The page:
As practical-sounding as our opinion may be, it’s only one in a city of 24,000 people. To change the form of government is serious business. It has to be a community-based conversation guided by an unbiased facilitator. The product of this effort would be a revised charter for voters to adopt by referendum.
We appreciate the Mayor and Council members’ support of charter reform. If they are at all serious about it, then we believe that the Mayor’s proposal to merge departments should be thrown out. An acting Superintendent of Parks & Recreation can be appointed and they can spend the next few months working with the Superintendent of the Department of Public Works to identify any tasks under Parks & Recreation that are better suited for DPW. Together, they can submit a list of recommendations to the Mayor for his consideration.
It’s been 25 years since our city charter was last examined in a comprehensive manner. It is the responsibility of the community at large to insist that it happens. The time has never been more right.
“When you read the negative declaration by the planning board (for the Kingstonian Project), they almost don’t seem to get the gist of that letter from the Office of Parks Recreation & Historic Preservation (OPRHP) relative to why there is an impact on the stockade district.” – Dennis Doyle, UCPB
On February 5, the Ulster County Planning Board reviewed the Kingstonian Group Development LLC zoning map amendment for a second time. According to Ulster County Planning Director Dennis Doyle, the letter was referred back because the city’s request had been submitted to the county during the project’s State Environmental Quality Review (SEQR). With a determination made, the Ulster County Planning Board (UCPB) would take another look including at the new affordable housing provision.
The following is video from the meeting filmed by The Kingston News and brought to you by KingstonCitizenes.org. The blog image captures the required modifications and UCPB advisory comments.
VIEW: Adverse Impact Letter from Office of Parks, Recreation and Historic Preservation (OPRHP) VIEW: City of Kingston Comprehensive Plan (CP)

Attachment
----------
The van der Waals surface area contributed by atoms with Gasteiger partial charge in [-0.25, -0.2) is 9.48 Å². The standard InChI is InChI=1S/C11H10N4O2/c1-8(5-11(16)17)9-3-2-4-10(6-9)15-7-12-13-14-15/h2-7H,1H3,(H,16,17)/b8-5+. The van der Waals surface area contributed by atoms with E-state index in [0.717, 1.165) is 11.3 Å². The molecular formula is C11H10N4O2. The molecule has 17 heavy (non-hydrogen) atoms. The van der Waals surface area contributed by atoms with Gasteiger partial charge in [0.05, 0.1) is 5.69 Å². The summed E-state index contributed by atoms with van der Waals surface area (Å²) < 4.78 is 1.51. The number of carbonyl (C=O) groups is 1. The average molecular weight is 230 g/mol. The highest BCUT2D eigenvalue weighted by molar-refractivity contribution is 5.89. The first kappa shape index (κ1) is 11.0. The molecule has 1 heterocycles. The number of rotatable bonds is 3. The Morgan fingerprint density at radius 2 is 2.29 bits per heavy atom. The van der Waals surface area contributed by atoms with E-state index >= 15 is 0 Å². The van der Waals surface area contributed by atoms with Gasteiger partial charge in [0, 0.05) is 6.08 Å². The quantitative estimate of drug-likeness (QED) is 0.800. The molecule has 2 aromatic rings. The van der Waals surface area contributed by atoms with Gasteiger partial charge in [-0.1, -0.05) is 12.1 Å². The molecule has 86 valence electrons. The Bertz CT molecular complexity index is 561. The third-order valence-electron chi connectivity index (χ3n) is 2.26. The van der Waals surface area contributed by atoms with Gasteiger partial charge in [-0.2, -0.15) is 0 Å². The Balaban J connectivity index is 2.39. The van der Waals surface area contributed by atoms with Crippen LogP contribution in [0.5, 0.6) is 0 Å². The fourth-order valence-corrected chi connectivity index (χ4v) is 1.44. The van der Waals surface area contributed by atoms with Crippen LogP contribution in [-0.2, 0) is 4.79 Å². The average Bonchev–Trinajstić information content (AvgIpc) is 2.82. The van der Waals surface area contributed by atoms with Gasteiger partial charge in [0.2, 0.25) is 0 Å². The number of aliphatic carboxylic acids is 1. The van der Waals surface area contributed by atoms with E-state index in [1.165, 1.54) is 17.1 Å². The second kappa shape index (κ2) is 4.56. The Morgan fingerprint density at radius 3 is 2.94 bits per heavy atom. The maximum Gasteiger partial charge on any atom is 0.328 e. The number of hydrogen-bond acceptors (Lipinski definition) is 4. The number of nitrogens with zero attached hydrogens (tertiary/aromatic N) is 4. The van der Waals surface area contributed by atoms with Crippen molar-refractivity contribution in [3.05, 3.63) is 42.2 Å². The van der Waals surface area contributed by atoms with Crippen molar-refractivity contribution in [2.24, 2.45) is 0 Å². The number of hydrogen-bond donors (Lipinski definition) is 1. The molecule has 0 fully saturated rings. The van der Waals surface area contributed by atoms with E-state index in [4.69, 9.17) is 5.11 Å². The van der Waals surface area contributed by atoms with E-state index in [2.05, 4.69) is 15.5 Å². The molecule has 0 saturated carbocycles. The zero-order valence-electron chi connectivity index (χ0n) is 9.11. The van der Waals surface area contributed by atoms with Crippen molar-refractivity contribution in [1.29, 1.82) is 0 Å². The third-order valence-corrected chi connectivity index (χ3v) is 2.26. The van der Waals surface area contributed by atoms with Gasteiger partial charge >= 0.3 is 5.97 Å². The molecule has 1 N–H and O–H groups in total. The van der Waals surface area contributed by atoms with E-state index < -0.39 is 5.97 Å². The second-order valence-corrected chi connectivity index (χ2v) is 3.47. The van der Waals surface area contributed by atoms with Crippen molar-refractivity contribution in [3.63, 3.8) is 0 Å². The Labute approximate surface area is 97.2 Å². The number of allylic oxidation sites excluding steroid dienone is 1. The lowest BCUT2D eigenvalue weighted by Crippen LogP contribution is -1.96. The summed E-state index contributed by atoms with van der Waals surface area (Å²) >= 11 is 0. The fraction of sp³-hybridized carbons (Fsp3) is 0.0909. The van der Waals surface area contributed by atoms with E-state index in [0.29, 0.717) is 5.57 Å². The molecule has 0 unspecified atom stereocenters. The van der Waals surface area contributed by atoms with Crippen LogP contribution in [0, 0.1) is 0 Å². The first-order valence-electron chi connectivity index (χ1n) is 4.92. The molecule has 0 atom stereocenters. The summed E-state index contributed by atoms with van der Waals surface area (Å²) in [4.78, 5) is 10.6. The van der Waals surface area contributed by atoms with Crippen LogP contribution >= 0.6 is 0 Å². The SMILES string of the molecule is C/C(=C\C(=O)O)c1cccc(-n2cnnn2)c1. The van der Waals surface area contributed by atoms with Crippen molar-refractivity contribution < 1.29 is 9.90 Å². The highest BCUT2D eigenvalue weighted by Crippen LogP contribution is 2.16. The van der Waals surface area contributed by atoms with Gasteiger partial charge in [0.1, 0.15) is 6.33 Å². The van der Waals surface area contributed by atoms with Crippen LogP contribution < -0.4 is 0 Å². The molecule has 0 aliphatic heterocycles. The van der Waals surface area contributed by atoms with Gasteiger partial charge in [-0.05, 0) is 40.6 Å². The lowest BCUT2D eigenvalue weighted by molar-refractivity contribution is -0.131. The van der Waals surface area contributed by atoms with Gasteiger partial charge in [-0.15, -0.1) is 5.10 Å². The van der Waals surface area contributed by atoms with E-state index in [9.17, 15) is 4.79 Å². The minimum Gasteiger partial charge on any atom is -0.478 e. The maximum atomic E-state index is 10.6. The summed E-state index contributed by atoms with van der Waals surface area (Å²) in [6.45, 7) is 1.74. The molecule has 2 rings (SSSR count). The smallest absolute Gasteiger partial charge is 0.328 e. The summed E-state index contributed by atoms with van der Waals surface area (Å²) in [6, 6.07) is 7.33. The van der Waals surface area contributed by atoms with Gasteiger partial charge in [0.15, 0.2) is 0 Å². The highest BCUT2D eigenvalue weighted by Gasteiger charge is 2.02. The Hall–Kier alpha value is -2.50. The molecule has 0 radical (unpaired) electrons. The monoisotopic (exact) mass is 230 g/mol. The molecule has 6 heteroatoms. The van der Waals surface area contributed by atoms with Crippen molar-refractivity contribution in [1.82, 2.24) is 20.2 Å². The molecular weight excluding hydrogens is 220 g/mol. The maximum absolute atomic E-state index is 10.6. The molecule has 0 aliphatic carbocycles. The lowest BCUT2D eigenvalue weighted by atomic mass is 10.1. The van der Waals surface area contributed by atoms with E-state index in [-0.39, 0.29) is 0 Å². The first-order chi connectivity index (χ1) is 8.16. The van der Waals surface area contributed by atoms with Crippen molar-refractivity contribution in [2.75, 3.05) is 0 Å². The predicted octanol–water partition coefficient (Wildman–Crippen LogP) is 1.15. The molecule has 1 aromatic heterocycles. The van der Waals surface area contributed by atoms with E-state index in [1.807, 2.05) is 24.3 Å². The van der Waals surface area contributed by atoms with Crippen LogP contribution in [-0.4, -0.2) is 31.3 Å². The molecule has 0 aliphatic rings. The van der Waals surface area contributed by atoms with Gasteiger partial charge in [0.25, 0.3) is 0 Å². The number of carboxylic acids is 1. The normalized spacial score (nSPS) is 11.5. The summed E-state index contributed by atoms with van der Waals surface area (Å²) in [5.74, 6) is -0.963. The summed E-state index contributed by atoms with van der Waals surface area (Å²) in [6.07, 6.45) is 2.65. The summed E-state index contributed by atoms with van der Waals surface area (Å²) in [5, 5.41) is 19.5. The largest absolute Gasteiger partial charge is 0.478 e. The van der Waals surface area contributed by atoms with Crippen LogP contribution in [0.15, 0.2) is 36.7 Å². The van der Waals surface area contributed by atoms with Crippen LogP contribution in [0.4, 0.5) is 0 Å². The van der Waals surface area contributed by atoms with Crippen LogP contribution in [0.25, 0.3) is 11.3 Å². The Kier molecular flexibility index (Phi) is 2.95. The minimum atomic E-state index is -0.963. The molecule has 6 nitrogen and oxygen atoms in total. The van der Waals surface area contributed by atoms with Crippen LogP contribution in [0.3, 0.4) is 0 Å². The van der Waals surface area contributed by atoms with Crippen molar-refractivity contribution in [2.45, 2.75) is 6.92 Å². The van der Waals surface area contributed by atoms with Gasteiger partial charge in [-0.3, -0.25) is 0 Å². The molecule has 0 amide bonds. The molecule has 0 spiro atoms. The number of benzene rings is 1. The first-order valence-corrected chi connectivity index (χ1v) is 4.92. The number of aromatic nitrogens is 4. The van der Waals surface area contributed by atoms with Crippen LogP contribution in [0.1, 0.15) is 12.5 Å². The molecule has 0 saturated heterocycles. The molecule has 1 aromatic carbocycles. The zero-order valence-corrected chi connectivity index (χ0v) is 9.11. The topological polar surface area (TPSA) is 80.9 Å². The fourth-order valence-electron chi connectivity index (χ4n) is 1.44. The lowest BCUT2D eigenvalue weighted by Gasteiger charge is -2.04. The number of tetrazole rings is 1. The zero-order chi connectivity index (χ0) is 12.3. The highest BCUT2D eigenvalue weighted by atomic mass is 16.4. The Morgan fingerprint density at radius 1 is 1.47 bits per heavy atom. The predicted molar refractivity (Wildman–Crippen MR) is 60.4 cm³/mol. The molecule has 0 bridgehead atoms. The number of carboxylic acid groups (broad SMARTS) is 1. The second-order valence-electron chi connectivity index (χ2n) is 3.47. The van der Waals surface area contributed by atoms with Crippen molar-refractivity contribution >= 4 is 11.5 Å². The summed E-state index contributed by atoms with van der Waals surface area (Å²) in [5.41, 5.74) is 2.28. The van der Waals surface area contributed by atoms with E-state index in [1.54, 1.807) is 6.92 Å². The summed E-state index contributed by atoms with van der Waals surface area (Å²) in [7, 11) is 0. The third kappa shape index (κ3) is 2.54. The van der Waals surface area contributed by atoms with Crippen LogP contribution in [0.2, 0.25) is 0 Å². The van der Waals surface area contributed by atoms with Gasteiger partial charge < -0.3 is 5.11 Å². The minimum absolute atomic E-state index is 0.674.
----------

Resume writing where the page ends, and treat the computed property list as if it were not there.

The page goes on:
2:26 (loosely transcribed) Kingston’s Comprehensive Plan and its affordable housing requirement is for any new or expanding building or development. It wants to abandon the Mixed Use Overlay District (MUOD) in favor of a citywide standard. The UCPB recommends it should be simplified and “a standard set of rules regarding the provision for all multifamily residential applications in the city should be promulgated regardless of location.
5:54 (loosely transcribed) Kingston’s City Zoning Enforcement Officer (CZO) rendered a ruling about whether or not the MUOD permitted new construction and if so, required affordable housing. The statutory language of adaptive reuse would require 20%. ZEO determined that it doesn’t apply. That if new construction is permitted, it does not require affordable housing. Really the city can’t rely on MUOD to provide affordable housing anywhere in the city because of that ruling. That’s a real problematic way to move forward if we are going to let the MUOD continue. The applicant has involuntary offered affordable housing in the project and if you do the math, it’s about 10% of the project.
7:41 (loosely transcribed) County recommendations. Overarching recommendations rest on the City of Kingston’s own planning documents. We find the map amendment to be inconsistent with the purposes of the MUOD and the CP. and therefore, it should not be implemented without clarification of the ability of the District to be used to issue special permits for new construction. Additionally, if such new construction is allowed by special permit, a provision of affordable housing shall also apply.